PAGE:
Bernard Kilpatrick gives deposition in Greene case today

The father of ex-Detroit Mayor Kwame Kilpatrick arrived this morning to testify under oath in a lawsuit filed by the family of a woman who supposedly danced at the long-rumored party at the Manoogian Mansion.

“There is no reason for me to be here,” Bernard Kilpatrick said on his way into the deposition with his lawyer, Bobbie Edmonds, of Ft. Worth, Texas. “There was no party. … This whole thing is a joke.”

Kilpatrick wouldn’t indicate what he plans to talk about during the seven-hour deposition on orders of Edmonds, who repeatedly tried to prevent him from talking to reporters.

The deposition is being held at the Birmingham law firm of Norman Yatooma, who represents the family of Tamara Greene, 27, who was killed in a drive-by shooting in Detroit in April 2003, several months after she supposedly danced at the wild party.

The family contends Detroit police deliberately sabotaged her homicide investigation to prevent the family from filing a wrongful death suit against her killers.

Edmonds asked U.S. District Judge Gerald Rosen last month to quash the subpoena for the deposition, but Rosen refused. Kilpatrick skipped the deposition, prompting Yatooma to ask Rosen to hold Kilpatrick in contempt.

Kilpatrick averted a contempt hearing today by appearing for the deposition.

Kilpatrick is among more than three dozen witnesses Yatooma is deposing in his lawsuit against the city.

Kilpatrick’s son, Kwame Kilpatrick, who is being sued along with the city of Detroit, has denied the party occurred and that his wife, Carlita Kilpatrick, assaulted a stripper after walking in on the bash.

City attorney John Schapka said in a legal brief two weeks ago that none of the depositions or thousands of pages of documents the lawsuit has generated has established that a party occurred or that Detroit cops scuttled an investigation into Greene’s death — a claim Yatooma disagrees with.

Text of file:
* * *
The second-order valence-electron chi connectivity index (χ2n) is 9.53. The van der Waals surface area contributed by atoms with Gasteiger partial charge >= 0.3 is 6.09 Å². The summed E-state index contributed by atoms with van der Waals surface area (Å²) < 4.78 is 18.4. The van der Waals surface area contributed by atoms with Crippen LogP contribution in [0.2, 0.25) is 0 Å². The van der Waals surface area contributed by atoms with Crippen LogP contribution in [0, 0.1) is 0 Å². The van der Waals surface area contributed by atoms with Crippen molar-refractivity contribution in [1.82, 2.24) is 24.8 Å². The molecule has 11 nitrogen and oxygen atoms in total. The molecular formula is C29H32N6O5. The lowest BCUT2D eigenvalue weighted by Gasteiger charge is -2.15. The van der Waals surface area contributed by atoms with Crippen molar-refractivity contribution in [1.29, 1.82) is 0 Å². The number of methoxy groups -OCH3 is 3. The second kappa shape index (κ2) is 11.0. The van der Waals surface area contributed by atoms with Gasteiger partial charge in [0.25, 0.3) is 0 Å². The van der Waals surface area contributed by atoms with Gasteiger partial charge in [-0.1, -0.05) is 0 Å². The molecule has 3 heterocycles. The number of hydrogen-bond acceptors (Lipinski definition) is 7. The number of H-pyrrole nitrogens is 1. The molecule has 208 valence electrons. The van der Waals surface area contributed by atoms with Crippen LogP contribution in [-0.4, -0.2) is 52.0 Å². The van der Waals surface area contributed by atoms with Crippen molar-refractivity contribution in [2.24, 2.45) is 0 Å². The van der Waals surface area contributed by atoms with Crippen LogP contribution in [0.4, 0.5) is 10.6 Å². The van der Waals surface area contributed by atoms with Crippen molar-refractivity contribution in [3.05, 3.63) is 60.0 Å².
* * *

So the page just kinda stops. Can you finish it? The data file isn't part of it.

At 12:15 p.m., Kilpatrick and his lawyer left the law office for lunch.

“They’re getting on my nerves,” Kilpatrick told reporters, but wouldn’t elaborate. He said he’d have more to say after the deposition.

The elder Kilpatrick, wearing a brown pinstripe suit and gold tie, accused Yatooma of being a greedy lawyer.

“These greedy so and sos are trying to get some money,” he said. He added, “Now they’re trying to pin a murder on him … this is crap.”

Edmonds, in trying to quash his deposition, said Kilpatrick would invoke his 5th Amendment privilege against self-incrimination and not answer any questions. He’s under investigation by federal authorities in the Detroit municipal corruption probe.

When asked if he thought he might be charged in the federal probe, Kilpatrick said: “Anything is possible.”

He also said he talked with his son, Kwame Kilpatrick, about a week ago. Kwame Kilpatrick is in federal prison in Milan awaiting trial on federal tax evasion charges. He was jailed earlier this year for violating the terms of his probation in the text messaging and perjury scandal that forced him to resign from office and spend time in jail.

“He’s as strong as a 20-mule borax team,” Kilpatrick said, referring to the old television series narrated by future U.S. President Ronald Reagan.

Kilpatrick said his son is only in jail because prosecutors were unhappy with the plea deal they arranged in the text messaging and perjury scandal and decided to go after him for probation violation.

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